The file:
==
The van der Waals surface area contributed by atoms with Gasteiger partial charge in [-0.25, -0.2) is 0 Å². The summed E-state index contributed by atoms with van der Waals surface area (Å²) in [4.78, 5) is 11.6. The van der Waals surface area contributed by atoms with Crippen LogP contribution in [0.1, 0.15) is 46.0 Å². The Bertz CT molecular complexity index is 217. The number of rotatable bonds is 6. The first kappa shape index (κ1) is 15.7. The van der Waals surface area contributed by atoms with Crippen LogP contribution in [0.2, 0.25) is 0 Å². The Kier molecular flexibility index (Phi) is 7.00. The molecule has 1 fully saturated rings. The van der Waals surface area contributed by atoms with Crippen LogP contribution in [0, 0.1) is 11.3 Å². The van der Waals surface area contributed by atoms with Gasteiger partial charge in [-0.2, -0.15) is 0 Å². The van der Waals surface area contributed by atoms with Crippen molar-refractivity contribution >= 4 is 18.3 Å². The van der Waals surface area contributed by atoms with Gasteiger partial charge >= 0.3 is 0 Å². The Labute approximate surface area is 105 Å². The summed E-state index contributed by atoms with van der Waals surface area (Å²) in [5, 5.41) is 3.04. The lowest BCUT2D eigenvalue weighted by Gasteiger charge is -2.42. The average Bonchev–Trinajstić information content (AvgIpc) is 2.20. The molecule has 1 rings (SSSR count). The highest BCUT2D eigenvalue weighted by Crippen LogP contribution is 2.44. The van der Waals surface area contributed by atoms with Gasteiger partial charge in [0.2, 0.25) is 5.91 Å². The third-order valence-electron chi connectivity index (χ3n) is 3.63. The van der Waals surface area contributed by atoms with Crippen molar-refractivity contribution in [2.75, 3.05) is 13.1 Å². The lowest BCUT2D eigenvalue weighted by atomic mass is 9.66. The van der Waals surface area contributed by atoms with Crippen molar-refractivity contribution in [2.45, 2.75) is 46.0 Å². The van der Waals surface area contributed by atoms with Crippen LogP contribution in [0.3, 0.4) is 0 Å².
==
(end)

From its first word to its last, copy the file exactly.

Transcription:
The van der Waals surface area contributed by atoms with Gasteiger partial charge in [-0.25, -0.2) is 0 Å². The summed E-state index contributed by atoms with van der Waals surface area (Å²) in [4.78, 5) is 11.6. The van der Waals surface area contributed by atoms with Crippen LogP contribution in [0.1, 0.15) is 46.0 Å². The Bertz CT molecular complexity index is 217. The number of rotatable bonds is 6. The first kappa shape index (κ1) is 15.7. The van der Waals surface area contributed by atoms with Crippen LogP contribution in [0.2, 0.25) is 0 Å². The Kier molecular flexibility index (Phi) is 7.00. The molecule has 1 fully saturated rings. The van der Waals surface area contributed by atoms with Crippen LogP contribution in [0, 0.1) is 11.3 Å². The van der Waals surface area contributed by atoms with Gasteiger partial charge in [-0.2, -0.15) is 0 Å². The van der Waals surface area contributed by atoms with Crippen molar-refractivity contribution >= 4 is 18.3 Å². The van der Waals surface area contributed by atoms with Gasteiger partial charge >= 0.3 is 0 Å². The Labute approximate surface area is 105 Å². The summed E-state index contributed by atoms with van der Waals surface area (Å²) in [5, 5.41) is 3.04. The lowest BCUT2D eigenvalue weighted by Gasteiger charge is -2.42. The average Bonchev–Trinajstić information content (AvgIpc) is 2.20. The molecule has 1 rings (SSSR count). The highest BCUT2D eigenvalue weighted by Crippen LogP contribution is 2.44. The van der Waals surface area contributed by atoms with Gasteiger partial charge in [0.2, 0.25) is 5.91 Å². The third-order valence-electron chi connectivity index (χ3n) is 3.63. The van der Waals surface area contributed by atoms with Crippen molar-refractivity contribution in [2.75, 3.05) is 13.1 Å². The lowest BCUT2D eigenvalue weighted by atomic mass is 9.66. The van der Waals surface area contributed by atoms with Crippen molar-refractivity contribution in [2.45, 2.75) is 46.0 Å². The van der Waals surface area contributed by atoms with Crippen LogP contribution in [0.3, 0.4) is 0 Å².